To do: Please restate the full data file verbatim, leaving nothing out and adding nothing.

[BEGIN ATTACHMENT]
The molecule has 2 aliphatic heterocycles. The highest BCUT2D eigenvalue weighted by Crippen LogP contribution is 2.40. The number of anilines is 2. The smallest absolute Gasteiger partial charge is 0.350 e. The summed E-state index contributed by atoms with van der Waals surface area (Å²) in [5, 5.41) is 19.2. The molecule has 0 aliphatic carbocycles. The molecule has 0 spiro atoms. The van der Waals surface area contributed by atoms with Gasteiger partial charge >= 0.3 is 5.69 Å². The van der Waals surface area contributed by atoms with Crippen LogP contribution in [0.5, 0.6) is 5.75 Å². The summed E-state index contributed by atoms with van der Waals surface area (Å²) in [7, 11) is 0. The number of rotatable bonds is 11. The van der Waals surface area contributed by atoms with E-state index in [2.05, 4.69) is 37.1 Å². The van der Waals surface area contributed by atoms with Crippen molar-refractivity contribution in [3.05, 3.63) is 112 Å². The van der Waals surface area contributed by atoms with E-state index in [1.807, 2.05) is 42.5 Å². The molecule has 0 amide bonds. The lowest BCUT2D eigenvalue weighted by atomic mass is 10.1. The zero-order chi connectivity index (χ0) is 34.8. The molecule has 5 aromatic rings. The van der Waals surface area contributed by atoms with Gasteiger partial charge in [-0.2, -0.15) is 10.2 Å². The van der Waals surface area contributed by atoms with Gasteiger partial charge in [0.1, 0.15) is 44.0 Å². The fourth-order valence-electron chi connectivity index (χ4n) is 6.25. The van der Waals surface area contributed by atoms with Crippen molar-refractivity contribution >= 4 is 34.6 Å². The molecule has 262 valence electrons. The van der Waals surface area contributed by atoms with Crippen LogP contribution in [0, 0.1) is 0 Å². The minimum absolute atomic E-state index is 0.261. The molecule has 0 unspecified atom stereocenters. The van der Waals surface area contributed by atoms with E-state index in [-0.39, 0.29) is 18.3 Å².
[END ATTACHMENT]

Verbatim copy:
The molecule has 2 aliphatic heterocycles. The highest BCUT2D eigenvalue weighted by Crippen LogP contribution is 2.40. The number of anilines is 2. The smallest absolute Gasteiger partial charge is 0.350 e. The summed E-state index contributed by atoms with van der Waals surface area (Å²) in [5, 5.41) is 19.2. The molecule has 0 aliphatic carbocycles. The molecule has 0 spiro atoms. The van der Waals surface area contributed by atoms with Gasteiger partial charge >= 0.3 is 5.69 Å². The van der Waals surface area contributed by atoms with Crippen LogP contribution in [0.5, 0.6) is 5.75 Å². The summed E-state index contributed by atoms with van der Waals surface area (Å²) in [7, 11) is 0. The number of rotatable bonds is 11. The van der Waals surface area contributed by atoms with E-state index in [2.05, 4.69) is 37.1 Å². The van der Waals surface area contributed by atoms with Crippen molar-refractivity contribution in [3.05, 3.63) is 112 Å². The van der Waals surface area contributed by atoms with E-state index in [1.807, 2.05) is 42.5 Å². The molecule has 0 amide bonds. The lowest BCUT2D eigenvalue weighted by atomic mass is 10.1. The zero-order chi connectivity index (χ0) is 34.8. The molecule has 5 aromatic rings. The van der Waals surface area contributed by atoms with Gasteiger partial charge in [-0.2, -0.15) is 10.2 Å². The van der Waals surface area contributed by atoms with Gasteiger partial charge in [0.1, 0.15) is 44.0 Å². The fourth-order valence-electron chi connectivity index (χ4n) is 6.25. The van der Waals surface area contributed by atoms with Crippen molar-refractivity contribution >= 4 is 34.6 Å². The molecule has 262 valence electrons. The van der Waals surface area contributed by atoms with Crippen LogP contribution in [0, 0.1) is 0 Å². The minimum absolute atomic E-state index is 0.261. The molecule has 0 unspecified atom stereocenters. The van der Waals surface area contributed by atoms with E-state index in [-0.39, 0.29) is 18.3 Å².